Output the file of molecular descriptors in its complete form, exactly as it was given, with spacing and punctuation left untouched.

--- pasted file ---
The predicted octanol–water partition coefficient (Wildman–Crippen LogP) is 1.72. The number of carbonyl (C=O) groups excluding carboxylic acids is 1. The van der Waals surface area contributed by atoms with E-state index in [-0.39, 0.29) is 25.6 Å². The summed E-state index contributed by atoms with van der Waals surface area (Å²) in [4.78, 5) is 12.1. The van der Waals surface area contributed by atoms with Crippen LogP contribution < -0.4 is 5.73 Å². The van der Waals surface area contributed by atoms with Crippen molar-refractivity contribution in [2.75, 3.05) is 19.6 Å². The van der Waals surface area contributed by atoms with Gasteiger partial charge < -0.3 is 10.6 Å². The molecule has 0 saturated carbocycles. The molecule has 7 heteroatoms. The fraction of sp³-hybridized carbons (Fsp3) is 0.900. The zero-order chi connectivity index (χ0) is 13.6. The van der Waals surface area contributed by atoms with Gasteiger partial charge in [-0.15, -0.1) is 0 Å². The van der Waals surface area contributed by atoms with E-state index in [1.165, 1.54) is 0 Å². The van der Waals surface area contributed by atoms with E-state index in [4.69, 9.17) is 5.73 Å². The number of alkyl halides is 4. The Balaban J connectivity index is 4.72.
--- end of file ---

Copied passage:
The predicted octanol–water partition coefficient (Wildman–Crippen LogP) is 1.72. The number of carbonyl (C=O) groups excluding carboxylic acids is 1. The van der Waals surface area contributed by atoms with E-state index in [-0.39, 0.29) is 25.6 Å². The summed E-state index contributed by atoms with van der Waals surface area (Å²) in [4.78, 5) is 12.1. The van der Waals surface area contributed by atoms with Crippen LogP contribution < -0.4 is 5.73 Å². The van der Waals surface area contributed by atoms with Crippen molar-refractivity contribution in [2.75, 3.05) is 19.6 Å². The van der Waals surface area contributed by atoms with Gasteiger partial charge < -0.3 is 10.6 Å². The molecule has 0 saturated carbocycles. The molecule has 7 heteroatoms. The fraction of sp³-hybridized carbons (Fsp3) is 0.900. The zero-order chi connectivity index (χ0) is 13.6. The van der Waals surface area contributed by atoms with Gasteiger partial charge in [-0.15, -0.1) is 0 Å². The van der Waals surface area contributed by atoms with E-state index in [1.165, 1.54) is 0 Å². The van der Waals surface area contributed by atoms with E-state index in [4.69, 9.17) is 5.73 Å². The number of alkyl halides is 4. The Balaban J connectivity index is 4.72.